Despite my expectations, I'm enjoying Dark Crisis, but I have to feel that I've been reading comic books too long when my first thought is "this renaming reveal is exactly what DC did halfway through Countdown to Final Crisis" and my second thought is "doesn't Williamson realize that he brought back the infinite earths last year in Infinite Frontier?"
Apparently, we get an infinite number of infinite earths now. Continuity? Pfft.
But let's not get distracted by details. The important new news is that Booster Gold (and Skeets!) will be on the cover to Dark Crisis on Infinite Earths #5, available October 4!
The blew up Titans Tower on the cover of issue #2 (mere months after it was blown up and rebuilt in the pages of Teen Titans Academy), and it looks like the Hall of Justice get similar treatment for issue #5. What's next? Wayne Tower? The Flash Museum? It must be hard to get building insurance if you own a signature piece of property on any earth in the DCU. (It makes more and more sense to have your headquarters in an out-of-the-way place like a cave in Happy Harbor, Rhode Island.)
According to BleedingCool.com, the issue is going to have at least 5 covers, including 1:25 by Ariel Colon, 1:50 by Mikel Janin, and 1:100 foil by Daniel Sampere and Alejandro Sanchez (which I suspect will be identical to the default Cover A but shiny!).
From what I've seen so far, it looks like Booster (and Skeets!) will only be on the Ivan Reis and Danny Miki standard variant (Cover B) pictured above. Be sure to tell your Local Comic Shop that's the one you want so they can order it for you!
A somewhat harder to collect Booster Gold cover will be the 1:25 variant of Human Target #8, due on October 25:
That one can't be direct ordered, so the only way to guarantee you get one is to pay your LCS to also order you 25 copies of the regular cover. Cover price $4.99 times 26 copies equals $129.74 before tax. That's an expensive comic! Maybe your LCS will cut you a deal for buying in volume?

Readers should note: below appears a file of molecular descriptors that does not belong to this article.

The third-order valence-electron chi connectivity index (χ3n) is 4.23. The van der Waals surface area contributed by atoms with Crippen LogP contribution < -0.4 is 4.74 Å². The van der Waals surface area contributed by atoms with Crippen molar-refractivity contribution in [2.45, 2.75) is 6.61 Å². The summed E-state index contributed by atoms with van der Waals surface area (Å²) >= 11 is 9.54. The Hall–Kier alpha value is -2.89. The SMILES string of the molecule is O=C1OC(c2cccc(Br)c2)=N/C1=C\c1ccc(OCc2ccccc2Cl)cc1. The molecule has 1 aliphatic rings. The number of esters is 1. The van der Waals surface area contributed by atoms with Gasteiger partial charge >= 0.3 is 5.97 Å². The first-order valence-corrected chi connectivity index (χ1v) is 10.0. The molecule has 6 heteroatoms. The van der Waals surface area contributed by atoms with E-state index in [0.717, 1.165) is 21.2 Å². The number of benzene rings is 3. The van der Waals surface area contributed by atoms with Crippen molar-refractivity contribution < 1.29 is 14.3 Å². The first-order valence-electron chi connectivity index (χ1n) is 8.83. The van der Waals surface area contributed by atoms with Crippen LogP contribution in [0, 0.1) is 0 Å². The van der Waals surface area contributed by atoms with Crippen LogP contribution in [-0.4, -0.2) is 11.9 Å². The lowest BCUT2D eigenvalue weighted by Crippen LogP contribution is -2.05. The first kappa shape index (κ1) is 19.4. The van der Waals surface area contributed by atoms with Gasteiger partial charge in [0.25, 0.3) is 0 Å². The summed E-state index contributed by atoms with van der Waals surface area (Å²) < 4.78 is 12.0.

You can see all of DC's October solicitations at CBR.com.
Comments (0) | Add a Comment | Tags: 2022 bleedingcool.com cbr.com comic-con conventions covers danny miki dark crisis gamesradar.com human target ivan reis josh williamson justice league ryan sook san diego solicitations
Monday, May 23, 2022
Coming Soon: Booster Gold, Renaissance Man
DC solicitations are out for August, and by my current count, Booster boosters can expect to see our hero make an appearance in at least 10 upcoming books (including reprints). That's a lot!
As we've already covered, Booster will be in August's Tales of the Human Target one-shot as well as several Dark Crisis issues.
And while we knew that Booster would be on the cover of the first issue of DC vs. Vampires: All-Out War, we are just now learning that he'll be on the 1:25 variant edition of the second issue by James Stokoe:
If you didn't know, "1:25 variant" means that for every 25 copies of the book your Local Comic Shop orders with the standard or regular variant covers, they'll get exactly one of those. The general rule of thumb in comic collecting is that you should generally expect to "pay the ratio" for these sorts of incentive variant covers: you pay approximately $25 for 1 copy at your LCS. In today's market, that's like, 5 gallons of gas!
These 1:25 covers will obviously be in limited supply, so if you want this (or any incentive variant — so named because the publisher is using it to create an incentive to buyers to purchase more copies than they might be otherwise initially inclined to order), I recommend you negotiate with your LCS ahead of time to try and strike a deal that will be worthwhile to both of you.
On the other hand, the collected edition of Blue and Gold is due on September 27 for a comparatively meager $19.99. And while I'm sure you already have all the individual issues, won't it be nice to have them all bound under one cover?
You can find all the August solicitations at GamesRadar.com. Spend wisely, Booster boosters.
Comments (0) | Add a Comment | Tags: blue and gold dark crisis dc vs vampires gamesradar.com human target james stokoe newsarama solicitations